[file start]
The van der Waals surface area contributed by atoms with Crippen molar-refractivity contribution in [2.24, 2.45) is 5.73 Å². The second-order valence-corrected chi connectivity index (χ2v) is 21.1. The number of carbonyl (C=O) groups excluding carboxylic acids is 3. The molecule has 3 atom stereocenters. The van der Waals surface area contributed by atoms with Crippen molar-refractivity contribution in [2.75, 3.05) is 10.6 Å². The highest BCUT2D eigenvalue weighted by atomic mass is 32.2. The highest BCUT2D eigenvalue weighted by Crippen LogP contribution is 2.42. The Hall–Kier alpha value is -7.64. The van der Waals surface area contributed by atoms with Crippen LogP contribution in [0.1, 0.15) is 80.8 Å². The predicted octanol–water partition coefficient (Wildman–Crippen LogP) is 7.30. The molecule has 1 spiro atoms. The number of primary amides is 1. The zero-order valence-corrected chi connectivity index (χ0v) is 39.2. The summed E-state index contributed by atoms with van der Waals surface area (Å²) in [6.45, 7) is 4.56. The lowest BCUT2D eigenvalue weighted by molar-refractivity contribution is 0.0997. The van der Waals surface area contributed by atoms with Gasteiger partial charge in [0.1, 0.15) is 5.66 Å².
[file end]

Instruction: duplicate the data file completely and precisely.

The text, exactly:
The van der Waals surface area contributed by atoms with Crippen molar-refractivity contribution in [2.24, 2.45) is 5.73 Å². The second-order valence-corrected chi connectivity index (χ2v) is 21.1. The number of carbonyl (C=O) groups excluding carboxylic acids is 3. The molecule has 3 atom stereocenters. The van der Waals surface area contributed by atoms with Crippen molar-refractivity contribution in [2.75, 3.05) is 10.6 Å². The highest BCUT2D eigenvalue weighted by atomic mass is 32.2. The highest BCUT2D eigenvalue weighted by Crippen LogP contribution is 2.42. The Hall–Kier alpha value is -7.64. The van der Waals surface area contributed by atoms with Crippen LogP contribution in [0.1, 0.15) is 80.8 Å². The predicted octanol–water partition coefficient (Wildman–Crippen LogP) is 7.30. The molecule has 1 spiro atoms. The number of primary amides is 1. The zero-order valence-corrected chi connectivity index (χ0v) is 39.2. The summed E-state index contributed by atoms with van der Waals surface area (Å²) in [6.45, 7) is 4.56. The lowest BCUT2D eigenvalue weighted by molar-refractivity contribution is 0.0997. The van der Waals surface area contributed by atoms with Gasteiger partial charge in [0.1, 0.15) is 5.66 Å².